Shakespeare is undoubtedly the world’s most influential poet and dramatist, leading Ben Jonson to note that, "He was not of an age, but for all time!" Four centuries later, Jonson’s words still ring true.
Students and people new to Shakespeare often ask “why has Shakespeare stood the test of time?” – In an attempt to answer this question, I’ve listed the top five reasons for Shakespeare’s success.
Why is Shakespeare so Popular?
Without doubt, Hamlet is one of the greatest dramatic characters ever created and is possibly the crowning achievement of Shakespeare’s career. Shakespeare’s skilful and psychologically-astute characterization is utterly remarkable because it was written hundreds of years before the concept of psychology was invented.
Modern English has been heavily influenced by Shakespeare’s writing, highlighting his continued cultural impact four centuries after his death. Today, we still use hundreds of words and phrases coined by him in our everyday conversation.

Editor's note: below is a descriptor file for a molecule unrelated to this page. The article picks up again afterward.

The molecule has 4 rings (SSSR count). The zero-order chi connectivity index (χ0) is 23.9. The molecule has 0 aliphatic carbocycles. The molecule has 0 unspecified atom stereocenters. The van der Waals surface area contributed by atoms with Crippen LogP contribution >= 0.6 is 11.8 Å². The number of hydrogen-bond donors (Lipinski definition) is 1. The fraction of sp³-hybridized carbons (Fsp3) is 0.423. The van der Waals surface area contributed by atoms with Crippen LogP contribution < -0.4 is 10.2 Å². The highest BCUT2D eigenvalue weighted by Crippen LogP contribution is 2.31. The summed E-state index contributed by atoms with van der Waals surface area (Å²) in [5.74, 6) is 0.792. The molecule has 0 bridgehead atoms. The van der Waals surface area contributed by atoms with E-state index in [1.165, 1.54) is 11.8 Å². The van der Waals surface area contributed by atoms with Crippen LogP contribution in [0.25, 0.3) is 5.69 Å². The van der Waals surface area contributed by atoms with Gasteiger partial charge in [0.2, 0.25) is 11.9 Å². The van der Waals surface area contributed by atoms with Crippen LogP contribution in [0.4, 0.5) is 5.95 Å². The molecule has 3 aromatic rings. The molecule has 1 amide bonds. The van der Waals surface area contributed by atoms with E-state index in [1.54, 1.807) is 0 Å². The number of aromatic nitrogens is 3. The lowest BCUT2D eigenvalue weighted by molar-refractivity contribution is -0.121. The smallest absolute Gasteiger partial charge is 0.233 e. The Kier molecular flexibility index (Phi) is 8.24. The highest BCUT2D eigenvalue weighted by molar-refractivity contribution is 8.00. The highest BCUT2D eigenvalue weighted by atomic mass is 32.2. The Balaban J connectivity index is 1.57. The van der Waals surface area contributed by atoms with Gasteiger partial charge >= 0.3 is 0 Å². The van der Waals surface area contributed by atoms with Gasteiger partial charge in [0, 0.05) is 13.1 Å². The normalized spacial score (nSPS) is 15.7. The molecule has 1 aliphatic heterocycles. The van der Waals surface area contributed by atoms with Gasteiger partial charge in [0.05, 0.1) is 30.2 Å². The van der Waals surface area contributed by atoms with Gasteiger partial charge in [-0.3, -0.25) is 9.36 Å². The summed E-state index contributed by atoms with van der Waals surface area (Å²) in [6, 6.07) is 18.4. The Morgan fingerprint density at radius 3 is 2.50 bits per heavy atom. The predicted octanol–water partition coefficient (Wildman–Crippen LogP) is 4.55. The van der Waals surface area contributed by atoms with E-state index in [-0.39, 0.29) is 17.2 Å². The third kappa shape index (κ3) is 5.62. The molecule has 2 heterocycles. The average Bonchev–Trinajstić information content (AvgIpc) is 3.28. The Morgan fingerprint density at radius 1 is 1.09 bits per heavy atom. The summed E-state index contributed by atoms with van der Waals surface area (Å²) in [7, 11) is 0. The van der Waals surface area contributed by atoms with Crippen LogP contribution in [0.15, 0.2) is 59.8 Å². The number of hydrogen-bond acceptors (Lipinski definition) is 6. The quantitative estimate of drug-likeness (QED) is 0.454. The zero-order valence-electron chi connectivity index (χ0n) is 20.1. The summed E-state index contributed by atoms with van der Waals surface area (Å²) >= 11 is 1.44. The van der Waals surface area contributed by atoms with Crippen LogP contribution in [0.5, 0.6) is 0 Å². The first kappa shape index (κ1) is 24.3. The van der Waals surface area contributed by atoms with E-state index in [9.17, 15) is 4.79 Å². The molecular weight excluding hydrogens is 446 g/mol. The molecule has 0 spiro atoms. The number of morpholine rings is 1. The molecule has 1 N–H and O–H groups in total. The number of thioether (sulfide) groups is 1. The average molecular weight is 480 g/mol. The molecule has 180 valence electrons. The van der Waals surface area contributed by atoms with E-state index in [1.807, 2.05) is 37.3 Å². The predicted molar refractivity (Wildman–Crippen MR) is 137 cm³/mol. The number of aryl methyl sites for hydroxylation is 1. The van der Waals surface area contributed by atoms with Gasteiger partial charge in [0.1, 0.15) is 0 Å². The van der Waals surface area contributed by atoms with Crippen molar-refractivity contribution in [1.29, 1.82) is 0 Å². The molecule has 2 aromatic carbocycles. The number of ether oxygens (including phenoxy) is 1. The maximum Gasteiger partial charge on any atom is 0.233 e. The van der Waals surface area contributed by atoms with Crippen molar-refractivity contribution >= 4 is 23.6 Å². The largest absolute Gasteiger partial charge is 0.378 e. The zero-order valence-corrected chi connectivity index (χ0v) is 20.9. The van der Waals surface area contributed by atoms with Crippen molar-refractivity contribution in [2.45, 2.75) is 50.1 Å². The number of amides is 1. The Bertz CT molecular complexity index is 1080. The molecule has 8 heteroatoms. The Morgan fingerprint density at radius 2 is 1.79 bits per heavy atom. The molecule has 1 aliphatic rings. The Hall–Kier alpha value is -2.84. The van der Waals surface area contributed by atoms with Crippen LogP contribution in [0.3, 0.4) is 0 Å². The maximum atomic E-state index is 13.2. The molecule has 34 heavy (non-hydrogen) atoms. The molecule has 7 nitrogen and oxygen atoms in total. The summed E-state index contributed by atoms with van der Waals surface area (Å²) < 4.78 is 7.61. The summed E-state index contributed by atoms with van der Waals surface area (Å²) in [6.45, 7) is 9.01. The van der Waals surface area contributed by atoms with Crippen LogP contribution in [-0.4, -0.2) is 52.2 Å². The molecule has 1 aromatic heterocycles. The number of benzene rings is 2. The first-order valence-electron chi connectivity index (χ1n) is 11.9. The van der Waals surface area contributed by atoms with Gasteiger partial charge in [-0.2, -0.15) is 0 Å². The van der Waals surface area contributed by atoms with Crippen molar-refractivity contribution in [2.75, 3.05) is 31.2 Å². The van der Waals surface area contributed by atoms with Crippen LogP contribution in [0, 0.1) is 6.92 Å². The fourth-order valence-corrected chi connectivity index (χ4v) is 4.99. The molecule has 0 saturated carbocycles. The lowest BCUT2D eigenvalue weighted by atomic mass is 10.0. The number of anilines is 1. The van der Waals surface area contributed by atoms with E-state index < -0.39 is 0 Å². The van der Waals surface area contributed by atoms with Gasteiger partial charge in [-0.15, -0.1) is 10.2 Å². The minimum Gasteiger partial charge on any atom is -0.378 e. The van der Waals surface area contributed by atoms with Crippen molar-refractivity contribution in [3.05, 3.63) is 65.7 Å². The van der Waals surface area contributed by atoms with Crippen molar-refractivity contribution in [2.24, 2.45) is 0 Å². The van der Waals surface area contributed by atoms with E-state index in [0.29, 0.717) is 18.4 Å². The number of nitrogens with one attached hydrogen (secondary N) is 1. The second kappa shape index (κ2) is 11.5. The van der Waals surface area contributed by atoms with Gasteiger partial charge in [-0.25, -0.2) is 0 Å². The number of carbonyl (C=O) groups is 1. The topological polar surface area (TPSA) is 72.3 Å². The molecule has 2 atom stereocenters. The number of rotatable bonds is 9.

Shakespeare’s collection of 154 love sonnets is possibly the most beautiful written in the English language. Although not necessarily Shakespeare’s best sonnet, Shall I Compare Thee to a Summer’s Day?
is certainly his most famous. The sonnet’s endurance comes from Shakespeare’s ability to capture the essence of love so cleanly and succinctly.
Every moment of Shakespeare’s play drip in poetry. Evidently he understood the power of language – its ability to paint landscapes, create atmospheres and create compelling characters. Shakespeare wrote for his fellow actors and his dialogue therefore translates into performance with ease. Forget criticism and textual analysis because everything an actor needs to understand and perform Shakespeare is right there in the dialogue.
Shakespeare is best known for writing the greatest love story of all time: Romeo and Juliet
. Thanks to Shakespeare, the name Romeo will forever be associated with young lovers and the play has become an enduring symbol of romanticism in popular culture. This tragedy has entertained across the generations, spawned endless stage versions and film adaptations including Baz Luhrmann’s 1996 film classic.